Lockheed L49 Constellation


the beloved Connie

They say that you always want to go back to your first car. Well, mine was a Fiat 500 and I emphatically do not share that feeling. But I do wish I could experience another flight in the Lockheed Constellation. If I Were a Rich Man I could charter a restored Super Constellation, of which more and more appear on the scene. But it's not the same thing.

KLM used the Constellation and the DC6 for their longer routes. It took us three days to get to Amsterdam from Curaçao and the first night after arrival you were floating around in your bed, accustomed as you had grown to the constant motion through the air.
Of the people who were flying in those days (around 1950), I know of no one who only made eventless trips. No boredom here! Willy once had an engine on fire, just like Olaf Stoop of the Real Free Press. I myself once had to make a forced return to Curaçao because one of the engines had run out of control. We spent the night in the Avila Hotel (much-changed, still kicking), where I saw mosquito nets for the first time in my life and where we hardly got any sleep because a gramophone kept playing a top hit titled, ironically enough, Good Night Irene. There were always such long blue flames coming out of the exhausts that legend has it there was a passenger on every flight by night who warned the stewardess an engine was on fire. And they often were right, too.
It was because of much engine trouble
that KLM flyers used to refer to the Constellation as
The best tri-motor airplane in the world.

KLM got to be pretty good at crashing Constellations
some famous cases

On Hato airport; photo by Fred Fischer
I took out some obstructions in front of the machine
and am sure Fred would have loved that

This plane was large, make no mistake. When we were on the Paramaribo Zanderij airport for Dakota, my brother Wim and I climbed aboard an abandoned Super connie sitting there. It was just huge with an amazingly wide body. It was also full of wasps' nests and had a veritable fortune of Cannon plugs aboard.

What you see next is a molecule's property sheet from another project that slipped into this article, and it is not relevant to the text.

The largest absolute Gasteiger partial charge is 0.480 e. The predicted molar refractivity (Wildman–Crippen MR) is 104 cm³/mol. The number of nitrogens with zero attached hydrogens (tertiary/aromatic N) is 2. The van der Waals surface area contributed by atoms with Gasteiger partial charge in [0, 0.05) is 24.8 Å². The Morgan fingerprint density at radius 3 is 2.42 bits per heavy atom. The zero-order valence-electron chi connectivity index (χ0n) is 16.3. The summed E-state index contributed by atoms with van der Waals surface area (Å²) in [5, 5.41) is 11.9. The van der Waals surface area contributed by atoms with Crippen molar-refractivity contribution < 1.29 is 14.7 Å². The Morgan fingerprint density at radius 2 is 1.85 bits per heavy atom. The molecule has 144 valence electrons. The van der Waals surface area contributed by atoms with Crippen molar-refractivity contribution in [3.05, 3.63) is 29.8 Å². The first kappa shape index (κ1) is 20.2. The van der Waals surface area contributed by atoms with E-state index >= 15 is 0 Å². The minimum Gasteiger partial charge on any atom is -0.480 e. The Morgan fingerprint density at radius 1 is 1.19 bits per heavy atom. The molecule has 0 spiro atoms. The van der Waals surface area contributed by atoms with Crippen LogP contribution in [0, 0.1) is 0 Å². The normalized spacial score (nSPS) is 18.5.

Starting the motors took some doing. Dig the guy in the shadow of the wing and the fire extinguisher in handy reach. The engines started whining, then spluttered and banged for quite some time before breaking out in a reassuring roar; this had to be done four times, after which the pilot taxied ASAP to the start of the runway where you were treated to the procedure that is almost invariably described as "warming up the motors". It was not; in a place like Curaçao, the crew's main fear was that the engines would overheat. This is why aircraft were parked nose upwind there until at least 1995, when some wise guy finally figured this did not matter for jets, and they stopped turning whole wasteful circles on the tarmac. The ritual at the start of the runway served to check the magnetos, the ignition system. You bring a motor up to full power and switch to the spare system; the motor has to keep running smoothly or you'd better not take off. Repeat for all engines.

interior constellation

After this, the aircraft, rather leisurely to our jet-accustomed taste, gathered speed. At the wing tips were attached three or four antenna-like wires, extending some 10 centimeters to the back; they may have served to discharge static. These were hanging down at an about 30 degree angle and, as the aircraft picked up speed, gradually assumed a horizontal position, a cue that you had reached take-off speed, and you left the hot concrete runway, which gave lots of lift. You right away passed the coast line, motors still roaring away at full blast, and in the cool ocean air sagged down enough to scare lots of passengers lots of the time.
These babies were noisy.

Photo by Fred Fischer

We were supplied with chewing gum to relieve pressure on the ear drums on take-off and landing, a problem the airlines these days choose to ignore. We were also equipped with paper bags to puke in, labeled "trash bags" to avoid giving suggestible passengers any ideas. It didn't help much. Up in the air, you did not have what you'd call a quiet ride. The DC3, and probably the later Douglas models as well, really were much more stabile than the Constellation. Like Hornblower's ships, she pitched, rolled and corkscrewed. Making your way to the front of the cabin, you were climbing up-hill (the designers bent the fuselage a bit as they thought the nose-wheel strut was quite long enough already). For years, before I knew any better, I went around bragging I helped the stewardess serve a meal in what the cabin crew claimed was the worst storm they'd ever experienced over the North Atlantic. Well, still a pretty good performance...